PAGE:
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A bit about me, I left school at 15 and worked for 46 years (48 if you count my paper round).
I did accounts, which were one of the first things to be computerised in an office,
so I've used a computer every day since 1980.
I moved from Guildford in 1963 and lived at Cowplain for 41 years.
In 1982 I came to work in Emsworth and then Nutbourne, and did so until 2001.
I moved to Prinsted in 2004 and then worked in Emsworth until 2006 when I retired.

My interest in our local history began when, as an Infant School governor
in 2007 Community Cohesion appeared in the Ofsted Inspection.
Local History is on the curriculum, but there was just one book in the library "Bourne in the Past"
by Revd J.H. Mee, which covered the Westbourne area.
Revd John Henry Mee (1853-1918) was the son of the Revd John Mee, rector of Westbourne.
He was a gifted musician and academic, holding posts at Merton and the Queens Colleges, Oxford and serving as Precentor at Chichester Cathedral (with responsibility for the music there).

My efforts to record Southbourne History are simple in comparison, nothing academic from me.  

Southbourne History

Introduction for the Southbourne Pictorial History Book

The advent of the millennium created a great deal of interest in local history and many communities decided to record the history of their community in book form. Most villages and parishes did books as there were grants available. However, Southbourne did not benefit from this opportunity and no book was produced. In 2009 four residents decided to remedy this lack of recorded history and produced a Pictorial History Book which went on sale in October 2010. Despite being told at a PC meeting that it wouldn't sell as there was no community spirit due to the shape of the Parish, I printed 1000 copies, 500 of which were sold in the few weeks before Christmas 2010. We were now in profit.
The remainder were sold in 2011 and in early 2012 we gave £2500 to the Village Hall refurb, £750 to Sea Scouts and £500 to Guides.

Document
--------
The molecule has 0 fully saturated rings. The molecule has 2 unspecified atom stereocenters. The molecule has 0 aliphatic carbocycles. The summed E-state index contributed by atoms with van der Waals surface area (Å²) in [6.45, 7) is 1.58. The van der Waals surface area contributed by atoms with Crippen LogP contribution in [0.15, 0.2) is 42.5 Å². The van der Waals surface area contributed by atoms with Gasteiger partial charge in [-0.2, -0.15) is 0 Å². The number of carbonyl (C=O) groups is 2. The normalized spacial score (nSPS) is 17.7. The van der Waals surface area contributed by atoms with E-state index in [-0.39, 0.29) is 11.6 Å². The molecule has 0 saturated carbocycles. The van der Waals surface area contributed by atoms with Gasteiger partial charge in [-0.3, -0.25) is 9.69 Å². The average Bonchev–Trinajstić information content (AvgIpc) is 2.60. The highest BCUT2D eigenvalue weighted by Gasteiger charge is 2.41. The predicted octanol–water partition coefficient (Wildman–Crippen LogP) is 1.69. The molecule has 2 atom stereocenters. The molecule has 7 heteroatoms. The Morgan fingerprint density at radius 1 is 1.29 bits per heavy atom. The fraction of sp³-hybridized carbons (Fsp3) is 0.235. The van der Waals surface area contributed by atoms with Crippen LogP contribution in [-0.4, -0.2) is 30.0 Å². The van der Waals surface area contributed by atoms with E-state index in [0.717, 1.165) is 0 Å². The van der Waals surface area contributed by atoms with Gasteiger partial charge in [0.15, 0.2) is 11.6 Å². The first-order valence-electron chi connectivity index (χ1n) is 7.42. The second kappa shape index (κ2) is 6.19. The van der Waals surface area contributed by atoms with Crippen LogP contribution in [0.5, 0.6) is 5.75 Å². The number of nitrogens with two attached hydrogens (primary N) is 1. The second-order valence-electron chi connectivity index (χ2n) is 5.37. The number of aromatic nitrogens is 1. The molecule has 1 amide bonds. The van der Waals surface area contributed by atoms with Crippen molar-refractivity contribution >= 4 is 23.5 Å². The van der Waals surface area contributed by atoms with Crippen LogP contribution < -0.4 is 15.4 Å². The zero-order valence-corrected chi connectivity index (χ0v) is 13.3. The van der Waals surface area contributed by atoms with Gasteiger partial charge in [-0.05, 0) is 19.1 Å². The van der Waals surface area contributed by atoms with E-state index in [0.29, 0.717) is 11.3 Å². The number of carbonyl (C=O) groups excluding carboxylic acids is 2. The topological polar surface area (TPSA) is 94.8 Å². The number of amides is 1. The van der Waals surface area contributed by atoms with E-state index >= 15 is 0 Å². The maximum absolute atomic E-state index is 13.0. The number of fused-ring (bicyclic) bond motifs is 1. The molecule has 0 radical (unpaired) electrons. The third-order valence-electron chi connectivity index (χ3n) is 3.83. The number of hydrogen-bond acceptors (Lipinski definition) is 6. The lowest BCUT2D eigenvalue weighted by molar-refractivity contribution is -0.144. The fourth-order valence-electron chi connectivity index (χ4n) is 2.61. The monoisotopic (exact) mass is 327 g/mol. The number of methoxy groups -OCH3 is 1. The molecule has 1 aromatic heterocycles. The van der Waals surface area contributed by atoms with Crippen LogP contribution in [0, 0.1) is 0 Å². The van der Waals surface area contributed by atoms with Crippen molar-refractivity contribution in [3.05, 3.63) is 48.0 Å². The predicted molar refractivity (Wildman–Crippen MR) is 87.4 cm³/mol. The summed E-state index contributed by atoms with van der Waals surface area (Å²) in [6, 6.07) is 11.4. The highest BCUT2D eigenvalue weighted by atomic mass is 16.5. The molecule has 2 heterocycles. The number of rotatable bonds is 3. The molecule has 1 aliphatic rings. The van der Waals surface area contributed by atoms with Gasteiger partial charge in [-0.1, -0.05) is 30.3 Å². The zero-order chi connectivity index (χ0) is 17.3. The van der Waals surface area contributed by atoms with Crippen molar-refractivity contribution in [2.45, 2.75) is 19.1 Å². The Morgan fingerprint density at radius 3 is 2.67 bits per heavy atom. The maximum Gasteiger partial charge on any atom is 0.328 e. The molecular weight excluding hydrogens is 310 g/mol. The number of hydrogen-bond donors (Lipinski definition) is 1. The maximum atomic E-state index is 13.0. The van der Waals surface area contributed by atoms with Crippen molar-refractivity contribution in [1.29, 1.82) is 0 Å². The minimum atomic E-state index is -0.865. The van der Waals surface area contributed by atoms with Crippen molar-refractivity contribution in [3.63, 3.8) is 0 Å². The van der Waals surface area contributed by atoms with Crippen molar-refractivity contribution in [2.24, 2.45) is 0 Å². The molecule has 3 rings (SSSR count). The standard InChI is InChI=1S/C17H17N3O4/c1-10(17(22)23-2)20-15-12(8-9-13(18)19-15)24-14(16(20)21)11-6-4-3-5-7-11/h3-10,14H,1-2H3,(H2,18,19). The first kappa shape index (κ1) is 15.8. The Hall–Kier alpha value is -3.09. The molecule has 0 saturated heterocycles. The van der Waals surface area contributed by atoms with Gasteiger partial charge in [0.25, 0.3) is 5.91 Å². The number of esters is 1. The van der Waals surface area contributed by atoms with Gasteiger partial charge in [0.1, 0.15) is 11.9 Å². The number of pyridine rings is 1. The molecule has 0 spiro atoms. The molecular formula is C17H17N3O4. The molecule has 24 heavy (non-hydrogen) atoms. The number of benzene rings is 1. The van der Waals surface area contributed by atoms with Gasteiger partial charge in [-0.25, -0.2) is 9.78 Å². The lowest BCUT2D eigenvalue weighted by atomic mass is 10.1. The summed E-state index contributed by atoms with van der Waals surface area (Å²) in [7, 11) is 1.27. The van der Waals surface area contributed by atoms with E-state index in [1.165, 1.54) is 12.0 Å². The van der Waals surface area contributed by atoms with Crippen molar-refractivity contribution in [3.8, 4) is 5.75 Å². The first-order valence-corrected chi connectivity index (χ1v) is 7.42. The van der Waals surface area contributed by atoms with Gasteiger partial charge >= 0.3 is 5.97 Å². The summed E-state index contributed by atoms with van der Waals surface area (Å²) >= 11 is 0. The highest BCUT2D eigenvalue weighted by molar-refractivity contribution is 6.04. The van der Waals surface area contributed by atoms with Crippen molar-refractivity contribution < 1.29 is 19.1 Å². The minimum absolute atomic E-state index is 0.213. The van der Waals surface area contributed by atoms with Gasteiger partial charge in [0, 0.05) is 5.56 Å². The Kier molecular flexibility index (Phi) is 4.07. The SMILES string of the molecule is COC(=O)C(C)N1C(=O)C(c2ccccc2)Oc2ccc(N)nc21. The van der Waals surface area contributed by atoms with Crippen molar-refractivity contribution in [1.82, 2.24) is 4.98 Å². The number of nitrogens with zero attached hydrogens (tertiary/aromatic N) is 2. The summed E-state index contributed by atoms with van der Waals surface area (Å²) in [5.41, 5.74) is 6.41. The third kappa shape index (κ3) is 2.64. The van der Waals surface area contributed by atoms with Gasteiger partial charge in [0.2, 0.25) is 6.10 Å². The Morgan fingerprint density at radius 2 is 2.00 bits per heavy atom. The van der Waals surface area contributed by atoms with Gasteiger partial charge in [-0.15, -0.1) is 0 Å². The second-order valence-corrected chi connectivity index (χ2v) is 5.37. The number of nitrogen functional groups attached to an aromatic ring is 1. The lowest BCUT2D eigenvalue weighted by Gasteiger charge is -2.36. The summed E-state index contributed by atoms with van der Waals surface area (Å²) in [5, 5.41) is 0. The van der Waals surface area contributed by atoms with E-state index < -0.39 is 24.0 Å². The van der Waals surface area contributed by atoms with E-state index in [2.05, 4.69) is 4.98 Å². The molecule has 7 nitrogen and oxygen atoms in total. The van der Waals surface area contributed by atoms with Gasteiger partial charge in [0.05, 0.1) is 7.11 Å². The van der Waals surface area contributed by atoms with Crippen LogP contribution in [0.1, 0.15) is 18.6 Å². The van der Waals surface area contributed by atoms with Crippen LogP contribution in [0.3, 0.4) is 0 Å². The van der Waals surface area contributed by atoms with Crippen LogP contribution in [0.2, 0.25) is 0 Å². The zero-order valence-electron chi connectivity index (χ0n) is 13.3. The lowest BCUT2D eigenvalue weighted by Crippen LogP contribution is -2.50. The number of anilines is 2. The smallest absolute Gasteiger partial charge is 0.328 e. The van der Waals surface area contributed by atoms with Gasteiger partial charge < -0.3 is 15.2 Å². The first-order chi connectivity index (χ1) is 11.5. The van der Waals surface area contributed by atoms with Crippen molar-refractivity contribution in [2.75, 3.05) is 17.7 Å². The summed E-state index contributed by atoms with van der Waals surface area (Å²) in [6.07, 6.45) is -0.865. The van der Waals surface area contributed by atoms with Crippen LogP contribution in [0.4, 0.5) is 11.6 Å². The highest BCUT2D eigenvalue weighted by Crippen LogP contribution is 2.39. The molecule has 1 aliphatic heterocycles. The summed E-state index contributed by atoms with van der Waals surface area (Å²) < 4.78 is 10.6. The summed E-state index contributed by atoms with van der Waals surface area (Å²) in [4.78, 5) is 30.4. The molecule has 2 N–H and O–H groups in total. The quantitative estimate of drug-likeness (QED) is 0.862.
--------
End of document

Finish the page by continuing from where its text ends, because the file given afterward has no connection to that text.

Following a boundary change it was updated in 2018. I did a reprint which excluded the part of Nutbourne now in Chidham, but included information about the WW1 Aerodrome and Fraryhurst etc.

The 2011 Census records the parish had a land area of 1068.36 hectares (2639 acres), (prior to the Chidham Boundary move) 6261 people lived in 2595 households of whom 2762 were economically active. The Parish did a Neighbourhood Plan between 2013 and 2015 when we had a referendum on 5th November. The plan accommodated 350 dwellings within the Parish. In 2013 the HELAA prepared for Southbourne Parish by CDC and on their website, identified developable land for 3000 homes. It doesn't mean the land is available, but it is considered developable. In 2018 the Parish Council commenced a 5 year review of the plan, having to accommodate 1250 houses.

The parish extends from the Hampshire border at the western end of Hermitage Bridge in the west, to the boundary with Chidham parish in the east. This eastern border was changed in 2014. The Parish includes Slipper, Hermitage, Lumley, Thornham, Prinsted and western Nutbourne. Thorney Island, although in West Sussex and Southbourne Parish, is administered by the Ministry of Defence.

The photographs have come from a variety of sources. A vast number from the personal collection of Geoff Bell, but many others from numerous local people who have kindly lent their precious photographs to be copied.

Without the input of many residents this website would have been nowhere near as comprehensive as it is. The people who have contributed to the local history are too numerous to remember let alone mention, but I would like to thank them all very much for their contribution.

Recognising how important history is I hope, by creating a permanent record, people appreciate that Southbourne does have a community with a history. We aren't just a place you pass through. The one with the funny painted island by the Church.

In case you wonder why it's me doing it again, it's a case of having to.  
In response to a request by the Parish Council in 2022 for suggestions as to how they could spend a designated Art Project fund, I went to their monthly meeting to suggest a written or audio history as something that would benefit the community.
I could give them the names of 10-12 residents that have stories to tell and I had all the scanned photos and typed articles.
This did not meet with a favourable response, even though it was a suitable use of the funding.
I was told by one councillor that if I wanted it, to do it myself.
So a repeat of 2010, when I was told the book wouldn't sell, I am again doing it myself.
I felt I should explain why I have done both the history book and now a website.